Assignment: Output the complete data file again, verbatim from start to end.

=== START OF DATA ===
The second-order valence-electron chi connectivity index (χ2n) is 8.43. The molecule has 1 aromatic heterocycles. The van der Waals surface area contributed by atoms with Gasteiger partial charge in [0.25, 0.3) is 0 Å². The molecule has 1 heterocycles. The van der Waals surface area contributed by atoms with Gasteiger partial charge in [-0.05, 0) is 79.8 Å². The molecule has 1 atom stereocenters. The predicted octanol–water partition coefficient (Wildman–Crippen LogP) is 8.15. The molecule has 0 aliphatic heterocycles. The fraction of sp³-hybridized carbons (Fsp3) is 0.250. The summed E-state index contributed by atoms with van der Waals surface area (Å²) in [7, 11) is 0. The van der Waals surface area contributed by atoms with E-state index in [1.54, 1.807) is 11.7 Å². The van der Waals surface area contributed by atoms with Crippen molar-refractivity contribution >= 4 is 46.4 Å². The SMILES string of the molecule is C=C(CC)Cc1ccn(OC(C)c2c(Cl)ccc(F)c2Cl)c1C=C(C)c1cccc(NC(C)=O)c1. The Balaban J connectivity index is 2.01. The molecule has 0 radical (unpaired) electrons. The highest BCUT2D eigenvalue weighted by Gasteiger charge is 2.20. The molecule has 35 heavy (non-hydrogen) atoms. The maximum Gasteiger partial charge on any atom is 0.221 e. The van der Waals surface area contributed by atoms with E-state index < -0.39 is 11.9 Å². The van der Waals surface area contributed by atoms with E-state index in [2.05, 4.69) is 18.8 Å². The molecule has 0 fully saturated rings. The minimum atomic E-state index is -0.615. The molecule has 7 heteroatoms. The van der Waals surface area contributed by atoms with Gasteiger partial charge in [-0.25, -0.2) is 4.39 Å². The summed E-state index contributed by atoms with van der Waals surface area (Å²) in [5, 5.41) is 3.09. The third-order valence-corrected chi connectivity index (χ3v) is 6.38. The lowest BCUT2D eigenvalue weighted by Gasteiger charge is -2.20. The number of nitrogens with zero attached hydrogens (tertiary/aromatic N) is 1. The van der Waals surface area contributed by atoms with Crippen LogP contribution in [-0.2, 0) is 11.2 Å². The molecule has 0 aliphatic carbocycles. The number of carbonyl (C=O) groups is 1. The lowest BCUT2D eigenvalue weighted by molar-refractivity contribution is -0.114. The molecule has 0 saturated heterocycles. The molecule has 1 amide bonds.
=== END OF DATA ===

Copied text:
The second-order valence-electron chi connectivity index (χ2n) is 8.43. The molecule has 1 aromatic heterocycles. The van der Waals surface area contributed by atoms with Gasteiger partial charge in [0.25, 0.3) is 0 Å². The molecule has 1 heterocycles. The van der Waals surface area contributed by atoms with Gasteiger partial charge in [-0.05, 0) is 79.8 Å². The molecule has 1 atom stereocenters. The predicted octanol–water partition coefficient (Wildman–Crippen LogP) is 8.15. The molecule has 0 aliphatic heterocycles. The fraction of sp³-hybridized carbons (Fsp3) is 0.250. The summed E-state index contributed by atoms with van der Waals surface area (Å²) in [7, 11) is 0. The van der Waals surface area contributed by atoms with E-state index in [1.54, 1.807) is 11.7 Å². The van der Waals surface area contributed by atoms with Crippen molar-refractivity contribution >= 4 is 46.4 Å². The SMILES string of the molecule is C=C(CC)Cc1ccn(OC(C)c2c(Cl)ccc(F)c2Cl)c1C=C(C)c1cccc(NC(C)=O)c1. The Balaban J connectivity index is 2.01. The molecule has 0 radical (unpaired) electrons. The highest BCUT2D eigenvalue weighted by Gasteiger charge is 2.20. The molecule has 35 heavy (non-hydrogen) atoms. The maximum Gasteiger partial charge on any atom is 0.221 e. The van der Waals surface area contributed by atoms with E-state index < -0.39 is 11.9 Å². The van der Waals surface area contributed by atoms with E-state index in [2.05, 4.69) is 18.8 Å². The molecule has 0 fully saturated rings. The minimum atomic E-state index is -0.615. The molecule has 7 heteroatoms. The van der Waals surface area contributed by atoms with Gasteiger partial charge in [-0.25, -0.2) is 4.39 Å². The summed E-state index contributed by atoms with van der Waals surface area (Å²) in [5, 5.41) is 3.09. The third-order valence-corrected chi connectivity index (χ3v) is 6.38. The lowest BCUT2D eigenvalue weighted by Gasteiger charge is -2.20. The number of nitrogens with zero attached hydrogens (tertiary/aromatic N) is 1. The van der Waals surface area contributed by atoms with Crippen LogP contribution in [-0.2, 0) is 11.2 Å². The molecule has 0 aliphatic carbocycles. The number of carbonyl (C=O) groups is 1. The lowest BCUT2D eigenvalue weighted by molar-refractivity contribution is -0.114. The molecule has 0 saturated heterocycles. The molecule has 1 amide bonds.